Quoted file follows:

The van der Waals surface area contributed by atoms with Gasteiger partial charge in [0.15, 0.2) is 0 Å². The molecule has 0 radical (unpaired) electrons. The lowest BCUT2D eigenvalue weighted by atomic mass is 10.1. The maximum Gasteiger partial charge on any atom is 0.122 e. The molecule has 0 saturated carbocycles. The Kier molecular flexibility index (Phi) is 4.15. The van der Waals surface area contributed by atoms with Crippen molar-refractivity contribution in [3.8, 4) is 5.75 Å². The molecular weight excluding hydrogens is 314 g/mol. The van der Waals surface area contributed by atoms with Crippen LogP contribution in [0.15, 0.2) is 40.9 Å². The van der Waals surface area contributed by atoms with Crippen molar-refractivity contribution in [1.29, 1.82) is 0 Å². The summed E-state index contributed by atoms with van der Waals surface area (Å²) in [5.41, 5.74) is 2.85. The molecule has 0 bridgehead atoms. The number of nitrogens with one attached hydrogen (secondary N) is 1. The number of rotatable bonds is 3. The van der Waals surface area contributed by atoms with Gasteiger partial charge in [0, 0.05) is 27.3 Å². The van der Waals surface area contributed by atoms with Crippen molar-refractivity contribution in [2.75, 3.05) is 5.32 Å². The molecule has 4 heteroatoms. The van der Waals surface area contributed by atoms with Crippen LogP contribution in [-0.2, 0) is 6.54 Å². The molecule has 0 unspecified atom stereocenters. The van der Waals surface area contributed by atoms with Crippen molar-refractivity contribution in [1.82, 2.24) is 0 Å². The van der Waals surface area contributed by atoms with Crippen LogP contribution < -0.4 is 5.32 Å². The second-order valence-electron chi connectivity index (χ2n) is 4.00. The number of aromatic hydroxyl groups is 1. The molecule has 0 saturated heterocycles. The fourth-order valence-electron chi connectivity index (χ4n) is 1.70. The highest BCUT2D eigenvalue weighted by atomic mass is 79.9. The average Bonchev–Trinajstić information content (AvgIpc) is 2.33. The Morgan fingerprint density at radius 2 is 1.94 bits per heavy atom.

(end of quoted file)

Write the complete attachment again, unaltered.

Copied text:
The van der Waals surface area contributed by atoms with Gasteiger partial charge in [0.15, 0.2) is 0 Å². The molecule has 0 radical (unpaired) electrons. The lowest BCUT2D eigenvalue weighted by atomic mass is 10.1. The maximum Gasteiger partial charge on any atom is 0.122 e. The molecule has 0 saturated carbocycles. The Kier molecular flexibility index (Phi) is 4.15. The van der Waals surface area contributed by atoms with Crippen molar-refractivity contribution in [3.8, 4) is 5.75 Å². The molecular weight excluding hydrogens is 314 g/mol. The van der Waals surface area contributed by atoms with Crippen LogP contribution in [0.15, 0.2) is 40.9 Å². The van der Waals surface area contributed by atoms with Crippen molar-refractivity contribution in [1.29, 1.82) is 0 Å². The summed E-state index contributed by atoms with van der Waals surface area (Å²) in [5.41, 5.74) is 2.85. The molecule has 0 bridgehead atoms. The number of nitrogens with one attached hydrogen (secondary N) is 1. The number of rotatable bonds is 3. The van der Waals surface area contributed by atoms with Gasteiger partial charge in [0, 0.05) is 27.3 Å². The van der Waals surface area contributed by atoms with Crippen molar-refractivity contribution in [2.75, 3.05) is 5.32 Å². The molecule has 4 heteroatoms. The van der Waals surface area contributed by atoms with Crippen LogP contribution in [-0.2, 0) is 6.54 Å². The molecule has 0 unspecified atom stereocenters. The van der Waals surface area contributed by atoms with Crippen molar-refractivity contribution in [1.82, 2.24) is 0 Å². The van der Waals surface area contributed by atoms with Crippen LogP contribution < -0.4 is 5.32 Å². The second-order valence-electron chi connectivity index (χ2n) is 4.00. The number of aromatic hydroxyl groups is 1. The molecule has 0 saturated heterocycles. The fourth-order valence-electron chi connectivity index (χ4n) is 1.70. The highest BCUT2D eigenvalue weighted by atomic mass is 79.9. The average Bonchev–Trinajstić information content (AvgIpc) is 2.33. The Morgan fingerprint density at radius 2 is 1.94 bits per heavy atom.